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Dell refreshes servers with Nocona

Aug 05, 20042 mins
Data Center

* Dell puts Intel’s Nocona processor in servers

Dell this week is expanding its server line with a variety of servers that use Intel’s 32/64-bit Nocona processor.

The rack-mountable and tower configuration PowerEdge 1800, 1850, 2800 and 2850 servers feature dual Intel Xeon processors with Intel’s Extended Memory 64-bit Technology (EM64T), which allows 32-bit as well as 64-bit applications to run on them. The new Nocona servers will replace Dell’s 32-bit Xeon PowerEdge 1750, 1650 and 2650.

The PowerEdge 1800 is a tower-configured or rack-mounted entry-level server for file and print operations, remote offices or workgroups.

The PowerEdge 1850 is a rack-mounted server in a 1U high chassis that is designed for Web servers, high-performance computing clusters or space-constrained environments.

The PowerEdge 2800 can be configured either as a tower or as a rack-mounted server. It is 5U high and has as much as 1.4 terabytes of internal storage.

The PowerEdge 2850 is also a rack-mounted server designed for database clustering, messaging and file-and-print consolidation. It can hold as much as 876G bytes of data storage in a 2U high enclosure.

The servers feature the company’s Open Manage 4 systems management software. OpenManage 4 works with IPMI-based controllers, allowing users to remotely monitor and control the server. Optional Dell Remote Access Cards allow customers to perform secure remote server installation and updates.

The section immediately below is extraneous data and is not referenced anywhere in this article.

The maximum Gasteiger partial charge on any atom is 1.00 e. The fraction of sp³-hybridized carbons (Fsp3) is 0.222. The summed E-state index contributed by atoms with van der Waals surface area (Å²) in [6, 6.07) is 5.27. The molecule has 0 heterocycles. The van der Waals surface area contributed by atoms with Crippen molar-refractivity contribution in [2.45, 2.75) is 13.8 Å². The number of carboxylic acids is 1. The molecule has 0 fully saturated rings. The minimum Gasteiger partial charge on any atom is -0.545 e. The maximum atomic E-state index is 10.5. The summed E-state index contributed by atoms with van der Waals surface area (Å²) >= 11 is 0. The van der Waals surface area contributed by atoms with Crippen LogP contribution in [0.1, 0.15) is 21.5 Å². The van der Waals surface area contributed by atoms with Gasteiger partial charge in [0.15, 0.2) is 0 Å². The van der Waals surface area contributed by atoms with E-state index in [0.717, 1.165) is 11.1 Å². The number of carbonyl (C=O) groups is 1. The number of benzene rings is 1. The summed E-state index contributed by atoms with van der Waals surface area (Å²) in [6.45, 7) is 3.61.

According to IDC, there will be 6.2 million two-processor servers shipped in 2008, almost double the 3.5 million servers that shipped in 2003. IDC says that single- and dual-processor servers represented 91% of all servers shipped in 2003.

The servers use PCI-Express technology, allowing four times the throughput of PCI-X-based machines. They also use the Intel 7520 chipset, which gives twice the throughput of previous machines. And the DDR2 memory they use provides twice the memory density.

The PowerEdge 1850, 2800 and 2850 have up to 8G bytes of memory and an 800-MHz front side bus, memory mirroring, redundant Gigabit Ethernet adapters and support for clustering.

The servers are factory-installed with Microsoft Windows Server 2003 or Red Hat Enterprise Linux 3. The PowerEdge 1850 and 2850 start at $1,800 and $1,900, respectively. They are available now. The PowerEdge 1800 and 2900 are expected to be available in October.